"Now she's a taxpayer. A property taxpayer," said Poles, director of a free tax preparation center.
The tax office, where Poles works with volunteers who quietly fill out tax forms from a warren of cubicles, is inside the Tri-Main Building, the converted windshield wiper factory where John R. Oishei made some of the fortune that led to his namesake foundation.
As it turns out, it was the John R. OisheiFoundation that gave $450,000 to the United Way to revamp Erie County's collection of free tax centers -- set up new ones and publicize existing ones -- to help the working poor retrieve tax refunds the IRS said Buffalo residents weren't claiming.
With the foundation's cash infusion, the tax centers helped clients retrieve almost $41 million in three years.
This is part of the new style of philanthropy-fueled poverty assistance.
A Buffalo News study of foundation giving in 2006 found that foundations gave more money to medical research, education and culture than to human services -- a category that represents some of the most direct giving to poverty-related programs.
Yet as Buffalo becomes poorer -- its ranking as one of the nation's poorest for the last two years drew particular attention -- some foundations say they want to find ways to provoke lasting change in the midst the city's overwhelming poverty.
That's the goal of the tax program, which now begins its fourth year, with the Tri-Main office newly expanded to include financial planning services.
Perhaps, Poles said, more people could be encouraged to use tax refund money to buy houses. Turning rent checks into mortgage payments might lead to ambition: to strengthen communities and fix neglected neighborhoods.
Maybe, he said, his client's drive will catch on.
"Hopefully, the property next to her can either sell or be developed," he said. "And now we have a community. Now we have a street. Now we have a neighborhood that is benefiting from all of their efforts, but in one part benefiting from their tax return."
The amount of money foundations pour into such individual programs is far less than the single-year totals that went to the arts: In 2006, $2.7 million went to the BPO for its endowment campaign, and that year $2.3 million funded the local collection of Frank Lloyd Wright building projects.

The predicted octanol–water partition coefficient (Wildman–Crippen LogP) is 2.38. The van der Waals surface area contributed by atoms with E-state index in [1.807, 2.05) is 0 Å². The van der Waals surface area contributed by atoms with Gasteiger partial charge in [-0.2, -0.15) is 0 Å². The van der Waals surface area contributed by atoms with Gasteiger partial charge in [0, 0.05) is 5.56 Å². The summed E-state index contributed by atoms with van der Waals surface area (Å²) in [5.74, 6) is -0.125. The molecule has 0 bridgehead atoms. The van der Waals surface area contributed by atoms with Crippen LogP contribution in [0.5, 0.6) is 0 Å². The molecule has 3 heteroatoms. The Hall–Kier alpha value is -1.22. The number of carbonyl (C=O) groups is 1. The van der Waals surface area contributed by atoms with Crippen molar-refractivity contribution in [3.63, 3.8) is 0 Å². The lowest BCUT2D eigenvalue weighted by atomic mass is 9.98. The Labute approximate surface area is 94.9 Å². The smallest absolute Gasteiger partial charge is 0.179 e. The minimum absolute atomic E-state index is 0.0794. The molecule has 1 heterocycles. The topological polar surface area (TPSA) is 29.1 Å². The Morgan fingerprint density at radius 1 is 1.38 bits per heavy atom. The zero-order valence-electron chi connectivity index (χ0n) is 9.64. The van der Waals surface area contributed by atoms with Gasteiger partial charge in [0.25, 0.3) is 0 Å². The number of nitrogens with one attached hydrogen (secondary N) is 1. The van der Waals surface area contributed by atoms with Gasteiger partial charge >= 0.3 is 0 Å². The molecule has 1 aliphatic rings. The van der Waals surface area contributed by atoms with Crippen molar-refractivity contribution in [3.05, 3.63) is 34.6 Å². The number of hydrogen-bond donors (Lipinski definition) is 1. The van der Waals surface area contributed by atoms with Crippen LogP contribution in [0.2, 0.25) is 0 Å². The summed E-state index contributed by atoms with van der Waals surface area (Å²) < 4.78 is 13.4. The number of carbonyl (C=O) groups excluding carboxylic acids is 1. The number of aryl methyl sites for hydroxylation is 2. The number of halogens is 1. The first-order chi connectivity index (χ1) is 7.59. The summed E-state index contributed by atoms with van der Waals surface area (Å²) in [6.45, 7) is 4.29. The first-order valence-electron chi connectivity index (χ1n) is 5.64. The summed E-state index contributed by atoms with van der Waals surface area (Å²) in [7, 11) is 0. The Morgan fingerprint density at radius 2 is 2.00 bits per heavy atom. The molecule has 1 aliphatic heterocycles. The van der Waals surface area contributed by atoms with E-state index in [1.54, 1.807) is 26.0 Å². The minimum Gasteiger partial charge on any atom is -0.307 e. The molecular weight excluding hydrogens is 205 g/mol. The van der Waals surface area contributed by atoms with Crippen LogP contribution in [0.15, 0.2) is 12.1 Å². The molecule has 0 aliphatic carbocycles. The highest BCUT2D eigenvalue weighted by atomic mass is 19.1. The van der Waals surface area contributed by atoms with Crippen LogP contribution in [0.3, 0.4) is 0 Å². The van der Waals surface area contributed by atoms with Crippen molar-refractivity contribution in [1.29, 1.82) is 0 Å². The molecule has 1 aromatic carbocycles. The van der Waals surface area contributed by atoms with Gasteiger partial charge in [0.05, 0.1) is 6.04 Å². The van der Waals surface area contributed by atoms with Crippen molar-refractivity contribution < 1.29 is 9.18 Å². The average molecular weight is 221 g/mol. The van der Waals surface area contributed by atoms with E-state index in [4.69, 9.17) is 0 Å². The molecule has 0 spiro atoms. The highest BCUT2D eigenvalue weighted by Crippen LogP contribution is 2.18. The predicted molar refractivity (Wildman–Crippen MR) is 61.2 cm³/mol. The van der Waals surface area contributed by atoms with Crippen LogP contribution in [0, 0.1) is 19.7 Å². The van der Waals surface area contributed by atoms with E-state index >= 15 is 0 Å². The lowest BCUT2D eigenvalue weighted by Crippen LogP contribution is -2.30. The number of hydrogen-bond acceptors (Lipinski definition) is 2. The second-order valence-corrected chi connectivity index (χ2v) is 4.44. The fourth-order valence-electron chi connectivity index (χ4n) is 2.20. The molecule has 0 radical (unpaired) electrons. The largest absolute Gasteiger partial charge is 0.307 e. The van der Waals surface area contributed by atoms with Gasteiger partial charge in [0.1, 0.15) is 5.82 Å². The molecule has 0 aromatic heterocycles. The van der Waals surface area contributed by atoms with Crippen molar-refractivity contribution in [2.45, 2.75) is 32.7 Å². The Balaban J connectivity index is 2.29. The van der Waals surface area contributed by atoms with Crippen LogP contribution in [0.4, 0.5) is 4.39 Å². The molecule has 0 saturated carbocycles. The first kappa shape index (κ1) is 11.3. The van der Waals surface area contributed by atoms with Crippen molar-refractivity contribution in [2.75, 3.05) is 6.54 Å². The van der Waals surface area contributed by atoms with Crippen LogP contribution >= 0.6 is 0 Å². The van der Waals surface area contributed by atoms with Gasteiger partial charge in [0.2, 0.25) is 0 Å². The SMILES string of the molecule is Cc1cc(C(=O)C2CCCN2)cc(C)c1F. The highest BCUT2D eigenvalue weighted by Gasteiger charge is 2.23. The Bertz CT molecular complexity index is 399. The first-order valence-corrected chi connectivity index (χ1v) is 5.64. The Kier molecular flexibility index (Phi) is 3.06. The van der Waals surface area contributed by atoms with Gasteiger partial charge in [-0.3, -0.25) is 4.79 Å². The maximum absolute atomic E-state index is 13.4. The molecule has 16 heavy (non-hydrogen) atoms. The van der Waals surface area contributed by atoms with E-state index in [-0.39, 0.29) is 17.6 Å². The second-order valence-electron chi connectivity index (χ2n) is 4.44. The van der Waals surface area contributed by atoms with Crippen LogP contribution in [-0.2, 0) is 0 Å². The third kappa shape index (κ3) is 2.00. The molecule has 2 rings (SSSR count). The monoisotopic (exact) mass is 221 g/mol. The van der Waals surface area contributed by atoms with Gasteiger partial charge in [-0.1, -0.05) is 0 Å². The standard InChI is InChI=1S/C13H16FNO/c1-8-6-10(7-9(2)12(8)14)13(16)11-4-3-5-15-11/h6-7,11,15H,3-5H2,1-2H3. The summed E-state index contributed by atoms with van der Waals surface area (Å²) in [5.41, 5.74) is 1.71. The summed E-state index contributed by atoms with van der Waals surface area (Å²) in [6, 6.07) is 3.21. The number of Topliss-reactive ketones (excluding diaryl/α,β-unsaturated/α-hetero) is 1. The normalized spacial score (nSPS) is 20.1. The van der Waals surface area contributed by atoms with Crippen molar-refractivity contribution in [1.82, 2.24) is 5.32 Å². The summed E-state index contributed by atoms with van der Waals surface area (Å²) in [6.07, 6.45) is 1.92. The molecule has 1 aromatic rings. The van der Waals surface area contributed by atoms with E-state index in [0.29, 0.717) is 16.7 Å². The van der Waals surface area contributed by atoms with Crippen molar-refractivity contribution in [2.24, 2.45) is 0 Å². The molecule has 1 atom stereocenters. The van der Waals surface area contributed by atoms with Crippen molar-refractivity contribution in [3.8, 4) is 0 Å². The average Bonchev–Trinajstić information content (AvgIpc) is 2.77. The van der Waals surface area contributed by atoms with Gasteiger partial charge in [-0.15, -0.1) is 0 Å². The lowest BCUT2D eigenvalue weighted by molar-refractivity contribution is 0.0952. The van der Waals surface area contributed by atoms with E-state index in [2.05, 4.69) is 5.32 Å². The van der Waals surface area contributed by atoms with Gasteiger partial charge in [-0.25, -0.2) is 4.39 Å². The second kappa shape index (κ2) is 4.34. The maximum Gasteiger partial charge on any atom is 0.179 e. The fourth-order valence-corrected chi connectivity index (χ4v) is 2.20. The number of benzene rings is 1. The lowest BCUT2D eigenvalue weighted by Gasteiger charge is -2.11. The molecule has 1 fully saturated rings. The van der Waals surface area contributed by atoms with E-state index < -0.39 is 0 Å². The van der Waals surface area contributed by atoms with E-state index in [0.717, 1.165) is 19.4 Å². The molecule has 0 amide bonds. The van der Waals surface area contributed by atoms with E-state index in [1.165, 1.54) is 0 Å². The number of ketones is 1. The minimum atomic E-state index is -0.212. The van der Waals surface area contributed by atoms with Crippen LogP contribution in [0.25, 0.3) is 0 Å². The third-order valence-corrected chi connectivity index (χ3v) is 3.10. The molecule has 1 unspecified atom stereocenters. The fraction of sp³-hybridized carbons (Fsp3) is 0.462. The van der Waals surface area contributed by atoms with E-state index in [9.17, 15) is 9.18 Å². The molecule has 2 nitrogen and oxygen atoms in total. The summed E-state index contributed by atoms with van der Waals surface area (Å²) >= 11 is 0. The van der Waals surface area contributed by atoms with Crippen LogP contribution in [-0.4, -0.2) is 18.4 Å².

Even so, some foundations want to encourage innovation, such as the "social" venture capital fund Oishei has been thinking of creating with others to loan money to for-profit operations that do social good, such as the Urban Roots garden center that opened in an ailing West Side neighborhood and the Lexington Co-op on Elmwood Avenue. Or programs such as the tax centers.
Some foundations say the task involves sometimes abandoning passive check writing, overseeing donations like they are investments, encouraging collaborations and creating programs. Boards and trustees have even altered mission statements to better focus on poverty and economic development.
"A foundation's power far exceeds anything they could do with their grants," said Clotilde Perez-Bode Dedecker, president and CEO of Community Foundation of Greater Buffalo. "Foundations have stuck to their knitting, so to speak, in giving grants. That's insufficient for the type of change our communities deserve. There's a lot of leadership in foundations that's not being realized."
While foundations still give money in traditional ways -- funding scholarships, food pantries, after-school care and refugee outreach, for example -- they have also:
*Responded to Buffalo's high illiteracy rate by sending reading coaches to day care centers throughout Buffalo, helping to prepare children for kindergarten. The Read to Succeed program also includes plans to tutor adults so they can win higher-paying in-demand jobs, such as health care work. Created by the Community Foundation, the program is funded with $500,000 from a trio of foundations. That money attracted another $5 million, including $4.1 million in federal dollars, Dedecker said.
Another, the Josephine Goodyear Foundation, gave $150,000 to adopt East Delavan Library for three years, also with the goal of improving literacy.
*Addressed the city's abandoned houses -- Buffalo has the third highest vacancy rate in the country -- by funding Buffalo ReUse. The two-year-old nonprofit helps restore neighborhoods by taking apart the old houses. It hires and trains young people from the neighborhoods to do the work. ReUse then recycles parts worth saving, selling doors, flooring and bathtubs at its store on Northampton Street. A collection of local foundations has given several hundred thousand dollars, including a $600,000 two-year grant from Oishei.
*Provided additional training to Buffalo school administrators. The Tower Foundation, acting on research that says student performance is linked to the quality of school managers, spent $750,000 in the past five years to create a 10-month leadership training program with the University at Buffalo's Graduate School of Education. So far, about 150 Buffalo Public School staff members have gone through.
*Launched a lead-abatement program, which includes a plan to remove lead paint from 100 homes in the year ahead, to improve the health of people living in low-income areas. Lead poisoning, a threat in any house built before 1978, harms brain development. And, in 2007, 737 children in Erie County had high levels of lead in their blood. Buffalo, said Dedecker, has the highest risk ZIP codes in the state.